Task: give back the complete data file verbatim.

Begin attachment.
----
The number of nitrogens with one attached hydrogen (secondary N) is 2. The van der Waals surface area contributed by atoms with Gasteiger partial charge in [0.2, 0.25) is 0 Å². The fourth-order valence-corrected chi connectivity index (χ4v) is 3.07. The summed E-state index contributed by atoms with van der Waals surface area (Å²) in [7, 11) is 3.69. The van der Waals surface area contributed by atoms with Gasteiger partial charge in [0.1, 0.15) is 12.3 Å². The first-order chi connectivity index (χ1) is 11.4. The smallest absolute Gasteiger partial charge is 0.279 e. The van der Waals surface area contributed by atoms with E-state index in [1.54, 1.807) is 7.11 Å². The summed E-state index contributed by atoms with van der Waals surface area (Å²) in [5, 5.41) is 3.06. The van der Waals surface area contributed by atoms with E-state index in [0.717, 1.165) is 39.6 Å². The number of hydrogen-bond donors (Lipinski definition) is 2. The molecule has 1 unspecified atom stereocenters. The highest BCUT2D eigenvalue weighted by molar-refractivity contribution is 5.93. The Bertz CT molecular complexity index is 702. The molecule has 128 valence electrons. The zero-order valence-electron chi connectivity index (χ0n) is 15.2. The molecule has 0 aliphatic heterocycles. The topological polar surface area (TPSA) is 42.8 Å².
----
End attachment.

The number of nitrogens with one attached hydrogen (secondary N) is 2. The van der Waals surface area contributed by atoms with Gasteiger partial charge in [0.2, 0.25) is 0 Å². The fourth-order valence-corrected chi connectivity index (χ4v) is 3.07. The summed E-state index contributed by atoms with van der Waals surface area (Å²) in [7, 11) is 3.69. The van der Waals surface area contributed by atoms with Gasteiger partial charge in [0.1, 0.15) is 12.3 Å². The first-order chi connectivity index (χ1) is 11.4. The smallest absolute Gasteiger partial charge is 0.279 e. The van der Waals surface area contributed by atoms with E-state index in [1.54, 1.807) is 7.11 Å². The summed E-state index contributed by atoms with van der Waals surface area (Å²) in [5, 5.41) is 3.06. The van der Waals surface area contributed by atoms with E-state index in [0.717, 1.165) is 39.6 Å². The number of hydrogen-bond donors (Lipinski definition) is 2. The molecule has 1 unspecified atom stereocenters. The highest BCUT2D eigenvalue weighted by molar-refractivity contribution is 5.93. The Bertz CT molecular complexity index is 702. The molecule has 128 valence electrons. The zero-order valence-electron chi connectivity index (χ0n) is 15.2. The molecule has 0 aliphatic heterocycles. The topological polar surface area (TPSA) is 42.8 Å².